In their article Sekhon, Ainslie and Griesdale have identified cerebral oedema as one of the 7 factors that lead to secondary brain injury after hypoxia. They identify two mechanisms that give rise to cerebral oedema:
- Vasogenic. Transfer of fluid from the intravascular space into the cerebral interstitial fluid. An important mediator of this process is identified as Aquaporin 4.
- Cytotoxic. Energy dependent ion channels do not function effectively due to the hypoxic energy depletion. This leads to the intracellular retention of sodium and water.
The Context of Hypoxic Ischaemic Brain Injury
Sekhon, Ainslie and Griesdale have written an open access article on hypoxic ischaemic brain injury titled “Clinical Pathophysiology of Hypoxic Ischemic Brain Injury after Cardiac Arrest:A “two-hit” Model“. This paper can be used as a starting point for discussion of the events that lead to brain injury following hypoxia. This in turn is relevant to the question of energy usage in the Brain Hypometabolism Hypothesis.
Sekhon, Ainslie and Griesdale posit a simple two stage model of brain injury following cardiac arrest in which injury results from
- Primary cerebral hypoxia
- Secondary mechanisms after return of cerebral perfusion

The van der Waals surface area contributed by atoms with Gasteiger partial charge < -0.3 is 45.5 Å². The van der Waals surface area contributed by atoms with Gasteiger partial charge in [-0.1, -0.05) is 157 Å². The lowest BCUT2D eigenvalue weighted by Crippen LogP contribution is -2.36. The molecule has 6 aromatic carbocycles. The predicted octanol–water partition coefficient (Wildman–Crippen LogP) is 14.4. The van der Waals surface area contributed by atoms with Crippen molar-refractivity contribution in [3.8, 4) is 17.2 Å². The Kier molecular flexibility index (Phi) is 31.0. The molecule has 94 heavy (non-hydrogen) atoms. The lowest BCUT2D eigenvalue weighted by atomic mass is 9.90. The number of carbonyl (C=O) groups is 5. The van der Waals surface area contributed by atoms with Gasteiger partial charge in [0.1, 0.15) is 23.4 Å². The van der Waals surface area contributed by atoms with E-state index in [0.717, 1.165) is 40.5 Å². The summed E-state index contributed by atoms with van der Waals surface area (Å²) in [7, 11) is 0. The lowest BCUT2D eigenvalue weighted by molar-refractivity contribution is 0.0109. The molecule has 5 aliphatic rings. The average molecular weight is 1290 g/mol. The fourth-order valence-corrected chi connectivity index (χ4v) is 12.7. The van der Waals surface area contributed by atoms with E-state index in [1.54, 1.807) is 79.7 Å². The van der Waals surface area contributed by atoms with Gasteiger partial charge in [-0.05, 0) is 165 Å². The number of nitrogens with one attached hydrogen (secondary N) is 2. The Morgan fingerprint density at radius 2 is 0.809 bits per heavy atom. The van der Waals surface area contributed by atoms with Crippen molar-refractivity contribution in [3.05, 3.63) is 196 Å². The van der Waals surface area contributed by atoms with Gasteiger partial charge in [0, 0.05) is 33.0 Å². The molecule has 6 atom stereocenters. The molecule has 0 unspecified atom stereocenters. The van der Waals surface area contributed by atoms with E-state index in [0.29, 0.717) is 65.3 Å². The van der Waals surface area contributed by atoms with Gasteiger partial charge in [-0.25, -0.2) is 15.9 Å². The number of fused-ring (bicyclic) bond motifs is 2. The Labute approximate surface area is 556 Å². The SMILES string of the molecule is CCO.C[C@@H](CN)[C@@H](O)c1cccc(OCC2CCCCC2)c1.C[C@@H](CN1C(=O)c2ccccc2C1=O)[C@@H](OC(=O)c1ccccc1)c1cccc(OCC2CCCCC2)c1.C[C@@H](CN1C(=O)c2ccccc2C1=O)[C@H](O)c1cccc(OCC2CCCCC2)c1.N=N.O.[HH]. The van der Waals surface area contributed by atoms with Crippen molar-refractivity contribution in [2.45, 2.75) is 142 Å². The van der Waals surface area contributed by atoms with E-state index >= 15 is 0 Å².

In Sekhon, Ainslie and Griesdale’s model they discuss primary and secondary brain injury following a cardiac arrest.
Primary Brain Injury after Hypoxia
Looking more closely at the primary brain injury they state that with a reduction in cerebral oxygen ATP production decreases and there is a switch to anaerobic respiration. This in turn leads to a reduction in ATP dependent ion channel action. There are three main effects
- Accumulation of Na+ ions
- Accumulation of lactate with acidosis
- An influx of Calcium ions into the cells
Secondary Brain Injury after Hypoxia
Sekhon, Ainslie and Griesdale identify 7 factors associated with secondary brain injury after hypoxia in their two stage model. These 7 factors are
- Microvascular dysfunction
- Cerebral oedema
- Impaired autoregulation
- Carbon Dioxide
What is Metabolism?
Metabolism can be defined as the chemical processes that occur in living organisms. There are three types of metabolic processes(a) Generation of energy(b) Generation of basic chemicals including fatty acids, amino acids and sugars
(c) Elimination of Nitrogen waste products
Brain Hypometabolism Hypothesis
The Brain Hypometabolism Hypothesis focuses on energy metabolism. More specifically the hypothesis states that
‘Energy hypometabolism in the brain leads to neuropathology‘
Glycolysis is one of the key pathways for energy metabolism in the human body. In this metabolic pathway the molecule Glucose is converted into Pyruvate. This pathway generates energy in the form of ATP. This pathway however does not use oxygen although the products generated are metabolised using oxygen. This is relevant to the bigger picture of energy metabolism in the brain.
The Citric Acid Cycle
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